Spicer says in his first press briefing that “for now, that’s not … the focus is going to be on people who have done harm to our country.” He had been asked about the Obama-era Deferred Action for Childhood Arrivals program.

DACA has protected more 750,000 young immigrants from deportation and offered those same immigrants work permits.

Spicer says Trump is instead focused on enforcement efforts on criminal immigrants and those who have overstayed their visas.


2:33 p.m.

White House press secretary Sean Spicer says the Trump administration is continuing to build out a White House Spanish-language website but it remains a “priority” to get it back online.

Spicer was asked during his first White House press briefing about the recent closing of Spanish-language social media accounts since Trump’s inauguration.

Spicer says “we’ve got the IT folks working overtime” to get the website back online along with issue areas on the site.


2:25 p.m.

White House press secretary Sean Spicer is saying the Trump administration’s “intention is never to lie to you.”

Spicer faced questions Monday during his first briefing after his angry statement in which he denounced the media’s correct reporting that the crowd at Trump’s inauguration was smaller than at his predecessor’s eight years ago.

Spicer said “sometimes we may disagree” about facts and said he wanted to have a “healthy relationship” with the White House press corps.

He added that “if we make a mistake, we’ll do our best to correct” it.

The press secretary said he was given incorrect information about Washington Metro’s ridership when he addressed the issue Saturday but insisted that, when TV and online viewership are combined, that it was the most-watched inaugural in history.


2:20 p.m.

The Trump administration says it is willing to partner with Moscow to combat the Islamic State group.

In his first daily White House press briefing, press secretary Sean Spicer said Monday that President Donald Trump has been “very clear” that he will “work with any country committed to defeating ISIS.”

He says the administration will work “with Russia or anyone else” to defeat the militant group, either on a military front, or an economic front.

The president has vowed that he’ll defeat the al-Qaida offshoot “quickly” when he takes office, though he has not provided specifics on his plans for U.S. military efforts in Iraq and Syria.

The U.S. and Russia have been at odds over Russian-backed Syrian military action in Aleppo.


2:07 p.m.

President Donald Trump will be hosting breakfast at the White House with heads of some of the nation’s largest automobile manufacturers.

White House press secretary Sean Spicer said Monday that Trump would host executives at Ford, GM and Chrysler the following day.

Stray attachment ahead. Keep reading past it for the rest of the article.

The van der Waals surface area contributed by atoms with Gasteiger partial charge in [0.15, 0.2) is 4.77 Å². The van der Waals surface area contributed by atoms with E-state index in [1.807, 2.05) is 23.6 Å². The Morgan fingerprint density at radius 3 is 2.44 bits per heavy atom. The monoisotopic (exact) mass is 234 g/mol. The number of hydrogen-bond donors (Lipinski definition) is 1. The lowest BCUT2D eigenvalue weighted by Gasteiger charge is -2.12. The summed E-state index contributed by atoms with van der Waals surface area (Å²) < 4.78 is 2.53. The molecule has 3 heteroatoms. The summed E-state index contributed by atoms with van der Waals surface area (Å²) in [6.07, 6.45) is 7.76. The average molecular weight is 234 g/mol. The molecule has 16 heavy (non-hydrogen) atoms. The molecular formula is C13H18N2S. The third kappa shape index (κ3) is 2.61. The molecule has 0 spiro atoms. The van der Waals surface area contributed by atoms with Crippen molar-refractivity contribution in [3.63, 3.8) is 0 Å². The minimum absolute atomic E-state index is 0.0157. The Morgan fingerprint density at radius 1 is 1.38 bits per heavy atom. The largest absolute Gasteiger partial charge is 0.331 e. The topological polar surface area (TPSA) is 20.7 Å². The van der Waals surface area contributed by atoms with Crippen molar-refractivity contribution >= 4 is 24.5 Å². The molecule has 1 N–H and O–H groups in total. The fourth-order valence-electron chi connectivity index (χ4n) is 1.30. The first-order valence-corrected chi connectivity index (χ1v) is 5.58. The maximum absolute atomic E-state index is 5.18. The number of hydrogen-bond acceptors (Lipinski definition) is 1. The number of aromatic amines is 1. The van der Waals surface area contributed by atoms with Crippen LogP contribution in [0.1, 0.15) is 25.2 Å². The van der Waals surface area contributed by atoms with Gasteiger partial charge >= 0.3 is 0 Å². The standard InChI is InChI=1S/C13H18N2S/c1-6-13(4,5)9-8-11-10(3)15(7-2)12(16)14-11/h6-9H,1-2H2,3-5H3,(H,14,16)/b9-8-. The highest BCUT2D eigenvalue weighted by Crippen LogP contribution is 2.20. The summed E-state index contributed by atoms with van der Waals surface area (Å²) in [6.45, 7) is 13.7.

Trump had made creating American manufacturing jobs a centerpiece of the early days of his term and spoke frequently during the campaign of calling for car manufactures to keep their plants in the United States.

Spicer did not reveal the specific agenda for the meeting.


2:02 p.m.

The White House is moving forward with plans to give what it describes as a more “diverse group of journalists” a chance to ask questions at briefings.

Press Secretary Sean Spicer says in his first White House press conference that, beginning later this week, the White House will designate four “Skype seats” in the White House briefing room.

The idea is to provide an opportunity to ask question to a more diverse group of outlets that may not have the resources to hire a Washington correspondent.

The new administration has been discussing a series of potential changes to press operations.

Trump has long had a contentious relationship with the press.


1:56 p.m.

President Donald Trump has told Egypt’s president that he will continue providing military assistance to his country.

White House press secretary Sean Spicer said Monday that Trump and President Abdel-Fattah el-Sissi discussed ways to deepen the bilateral relationship between the two countries, fight terrorism and boost Egypt’s struggling economy.

The two leaders also discussed having el-Sissi visit the White House in the future.

Egypt is the second largest recipient of U.S. military aid.


12:30 p.m.

The Pentagon has held its first news briefing since Defense Secretary James Mattis was sworn in on Friday.

A spokesman, Navy Capt. Jeff Davis, on Monday described several of Mattis’ first activities as Pentagon chief but declined to discuss any policy issues. That includes potential changes in the U.S. approach to fighting the Islamic State group in Syria and Iraq, which President Donald Trump has singled out as a priority.

Davis said Mattis has made retired Navy Rear Adm. Kevin M. Sweeney his chief of staff and Rear Adm. Craig S. Faller his senior military assistant.

The spokesman said Mattis would be meeting with the military service chiefs and the chairman of the Joint Chiefs, Gen. Joseph Dunford, on Tuesday, and had conducted a phone conversation with his Canadian counterpart.